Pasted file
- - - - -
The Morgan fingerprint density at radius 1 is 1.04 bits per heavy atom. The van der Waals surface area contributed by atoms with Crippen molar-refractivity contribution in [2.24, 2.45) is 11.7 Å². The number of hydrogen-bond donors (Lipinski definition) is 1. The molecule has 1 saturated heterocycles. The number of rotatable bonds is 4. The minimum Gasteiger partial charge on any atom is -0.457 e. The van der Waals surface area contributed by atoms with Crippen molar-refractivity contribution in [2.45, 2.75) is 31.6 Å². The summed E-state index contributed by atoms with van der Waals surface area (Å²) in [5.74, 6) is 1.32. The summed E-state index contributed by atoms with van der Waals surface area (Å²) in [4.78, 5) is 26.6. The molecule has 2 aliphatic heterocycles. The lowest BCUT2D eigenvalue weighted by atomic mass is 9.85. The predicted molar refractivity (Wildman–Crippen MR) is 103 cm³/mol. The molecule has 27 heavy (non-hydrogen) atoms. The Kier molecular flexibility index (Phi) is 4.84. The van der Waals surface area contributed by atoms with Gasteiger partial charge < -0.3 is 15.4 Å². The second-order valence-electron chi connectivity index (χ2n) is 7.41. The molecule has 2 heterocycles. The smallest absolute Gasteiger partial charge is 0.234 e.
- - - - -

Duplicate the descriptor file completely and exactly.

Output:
The Morgan fingerprint density at radius 1 is 1.04 bits per heavy atom. The van der Waals surface area contributed by atoms with Crippen molar-refractivity contribution in [2.24, 2.45) is 11.7 Å². The number of hydrogen-bond donors (Lipinski definition) is 1. The molecule has 1 saturated heterocycles. The number of rotatable bonds is 4. The minimum Gasteiger partial charge on any atom is -0.457 e. The van der Waals surface area contributed by atoms with Crippen molar-refractivity contribution in [2.45, 2.75) is 31.6 Å². The summed E-state index contributed by atoms with van der Waals surface area (Å²) in [5.74, 6) is 1.32. The summed E-state index contributed by atoms with van der Waals surface area (Å²) in [4.78, 5) is 26.6. The molecule has 2 aliphatic heterocycles. The lowest BCUT2D eigenvalue weighted by atomic mass is 9.85. The predicted molar refractivity (Wildman–Crippen MR) is 103 cm³/mol. The molecule has 27 heavy (non-hydrogen) atoms. The Kier molecular flexibility index (Phi) is 4.84. The van der Waals surface area contributed by atoms with Gasteiger partial charge < -0.3 is 15.4 Å². The second-order valence-electron chi connectivity index (χ2n) is 7.41. The molecule has 2 heterocycles. The smallest absolute Gasteiger partial charge is 0.234 e.